‘Open skies policy won’t hurt Air Zimbabwe’

23 Jul, 2018 - 00:07 0 Views
‘Open skies policy won’t hurt Air Zimbabwe’ Dr Joram Gumbo

The Chronicle

Minister of State for Bulawayo Provincial Affairs Angeline Masuku (sixth from left) poses for a photo with other senior Government officials soon after fastjet landed at Joshua Mqabuko Nkomo International Airport on its inaugural flight last Friday, to launch the Harare-Bulawayo route. — Picture by Africa Moyo

Minister of State for Bulawayo Provincial Affairs Angeline Masuku (sixth from left) poses for a photo with other senior Government officials soon after fastjet landed at Joshua Mqabuko Nkomo International Airport on its inaugural flight last Friday, to launch the Harare-Bulawayo route. — Picture by Africa Moyo

Africa Moyo, Harare Bureau
Government says the “managed liberalisation” of domestic routes to allow other airlines such as fastjet will not negatively impact on Air Zimbabwe’s revival chances, Transport and Infrastructural Development Minister Dr Joram Gumbo said.

He said this in a speech read on his behalf by the Director — Aviation and Rail in the ministry, Mr Allowance Sango during celebrations to mark fastjet’s inaugural flight on the Harare-Bulawayo route last Friday.

Dr Joram Gumbo

Dr Joram Gumbo

There are concerns that allowing private players to ply domestic routes, particularly Harare-Bulawayo, would further damage Air Zimbabwe’s hopes of recovery.

But Dr Gumbo said having more players on the route was economically beneficial as connectivity would be enhanced.

“ . . . allow me to allay the fears that this liberalisation of our skies is likely to herald the demise of our national airline by pointing to a historic fact of the 1990s.

“During that period there was a lot of traffic into Bulawayo, and capacity utilisation of JMN (Joshua Mqabuko Nkomo International) Airport was high due to the airport being serviced by two airlines, namely Air Zimbabwe and Zimbabwe Express Airlines,” said Dr Gumbo.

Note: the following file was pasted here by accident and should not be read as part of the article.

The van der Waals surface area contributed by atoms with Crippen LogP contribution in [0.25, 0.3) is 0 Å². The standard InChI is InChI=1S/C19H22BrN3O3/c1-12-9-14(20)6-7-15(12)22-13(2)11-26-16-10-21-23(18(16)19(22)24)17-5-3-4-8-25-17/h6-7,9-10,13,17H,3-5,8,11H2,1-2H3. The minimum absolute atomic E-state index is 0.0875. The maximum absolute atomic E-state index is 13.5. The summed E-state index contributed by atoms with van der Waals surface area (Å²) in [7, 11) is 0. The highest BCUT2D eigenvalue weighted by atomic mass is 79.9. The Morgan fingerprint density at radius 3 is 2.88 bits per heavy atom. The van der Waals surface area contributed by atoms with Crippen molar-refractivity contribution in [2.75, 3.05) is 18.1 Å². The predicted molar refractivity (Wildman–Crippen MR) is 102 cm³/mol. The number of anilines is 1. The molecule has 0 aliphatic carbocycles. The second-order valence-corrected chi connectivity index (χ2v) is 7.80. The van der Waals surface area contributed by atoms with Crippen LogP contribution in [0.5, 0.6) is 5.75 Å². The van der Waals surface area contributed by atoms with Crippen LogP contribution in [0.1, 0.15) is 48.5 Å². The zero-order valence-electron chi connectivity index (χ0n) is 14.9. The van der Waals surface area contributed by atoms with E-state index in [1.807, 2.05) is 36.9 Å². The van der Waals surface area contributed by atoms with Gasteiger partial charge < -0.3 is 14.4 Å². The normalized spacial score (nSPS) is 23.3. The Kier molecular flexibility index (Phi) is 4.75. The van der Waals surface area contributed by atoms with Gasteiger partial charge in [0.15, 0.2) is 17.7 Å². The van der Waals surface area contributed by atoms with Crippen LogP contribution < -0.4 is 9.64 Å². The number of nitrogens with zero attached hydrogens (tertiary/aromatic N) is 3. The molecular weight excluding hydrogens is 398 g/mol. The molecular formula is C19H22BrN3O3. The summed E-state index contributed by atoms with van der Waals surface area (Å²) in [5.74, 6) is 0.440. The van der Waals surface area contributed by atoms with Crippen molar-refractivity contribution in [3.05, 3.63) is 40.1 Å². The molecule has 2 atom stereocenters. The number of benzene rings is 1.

He said during that period, the contribution of domestic travel was about 300 000 passengers per annum compared to current averages of      70 000 passengers.

Dr Gumbo believes that the more airlines a destination has, the more passengers are likely to be transported, a move that benefits “all stakeholders”.

“The current situation of 70 000 passengers per annum severely constrains further investments and development of JMN Airport and stifles business between the two cities (Harare and Bulawayo).

“Thus the policy thrust of opening up the route has also been adopted, in part, to reverse this untenable situation,” said Dr Gumbo.

Air Zimbabwe is currently battling a myriad of challenges dramatised by a high legacy debt of about $334 million, which has made it unattractive to potential strategic partners.

Government says it will merge the boards of Air Zimbabwe and Zimbabwe Airways to ensure the two State-owned aviation firms collaborate in a bid to ensure profitability.

Zimbabwe Airways was established by Government in a bid to dodge debtors, some of whom were impounding planes to recover their money.

A major announcement on Air Zimbabwe will be made soon amid indications that the airline will get new smaller aircraft to ply domestic and regional routes, while Zimbabwe Airways’ four long haul planes acquired from Malaysia will ply intercontinental routes.

Meanwhile, Dr Gumbo said Government was happy that fastjet, a low cost airliner, has launched direct flights between Harare and Bulawayo.

Dr Gumbo said the launch of the Harare-Bulawayo route is a “culmination of concerns that were raised by players in the tourism and business sectors and the general travelling public who have been so justifiably demanding the opening up of this route”.
fastjet, which started operations in Zimbabwe on October 28, 2015, with six flights per week between Harare and Victoria Falls, will now ply the new route daily.

Government “looks forward to increased frequencies and their penetration into new destinations”.
fastjet general manager; accountable manager Ed Berry, said the company had been angling for the route since 2015, but was shut out by the previous regime.

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